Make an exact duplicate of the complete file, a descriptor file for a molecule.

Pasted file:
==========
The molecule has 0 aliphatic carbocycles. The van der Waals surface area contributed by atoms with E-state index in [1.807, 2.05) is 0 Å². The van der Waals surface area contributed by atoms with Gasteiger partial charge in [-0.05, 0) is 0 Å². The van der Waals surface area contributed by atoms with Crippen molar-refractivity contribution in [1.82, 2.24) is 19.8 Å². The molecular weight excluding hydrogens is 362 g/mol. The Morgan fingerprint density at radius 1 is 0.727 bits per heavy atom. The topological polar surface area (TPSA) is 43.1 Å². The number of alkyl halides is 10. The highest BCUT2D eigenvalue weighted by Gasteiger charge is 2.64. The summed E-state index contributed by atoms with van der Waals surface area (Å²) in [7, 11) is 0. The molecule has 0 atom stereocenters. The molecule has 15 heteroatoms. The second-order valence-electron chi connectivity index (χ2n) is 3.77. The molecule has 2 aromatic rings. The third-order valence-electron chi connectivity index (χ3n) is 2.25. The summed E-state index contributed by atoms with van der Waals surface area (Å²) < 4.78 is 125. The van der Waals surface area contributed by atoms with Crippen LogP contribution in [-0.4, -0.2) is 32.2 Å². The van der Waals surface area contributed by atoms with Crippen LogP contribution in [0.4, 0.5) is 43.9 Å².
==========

The molecule has 0 aliphatic carbocycles. The van der Waals surface area contributed by atoms with E-state index in [1.807, 2.05) is 0 Å². The van der Waals surface area contributed by atoms with Gasteiger partial charge in [-0.05, 0) is 0 Å². The van der Waals surface area contributed by atoms with Crippen molar-refractivity contribution in [1.82, 2.24) is 19.8 Å². The molecular weight excluding hydrogens is 362 g/mol. The Morgan fingerprint density at radius 1 is 0.727 bits per heavy atom. The topological polar surface area (TPSA) is 43.1 Å². The number of alkyl halides is 10. The highest BCUT2D eigenvalue weighted by Gasteiger charge is 2.64. The summed E-state index contributed by atoms with van der Waals surface area (Å²) in [7, 11) is 0. The molecule has 0 atom stereocenters. The molecule has 15 heteroatoms. The second-order valence-electron chi connectivity index (χ2n) is 3.77. The molecule has 2 aromatic rings. The third-order valence-electron chi connectivity index (χ3n) is 2.25. The summed E-state index contributed by atoms with van der Waals surface area (Å²) < 4.78 is 125. The van der Waals surface area contributed by atoms with Crippen LogP contribution in [-0.4, -0.2) is 32.2 Å². The van der Waals surface area contributed by atoms with Crippen LogP contribution in [0.4, 0.5) is 43.9 Å².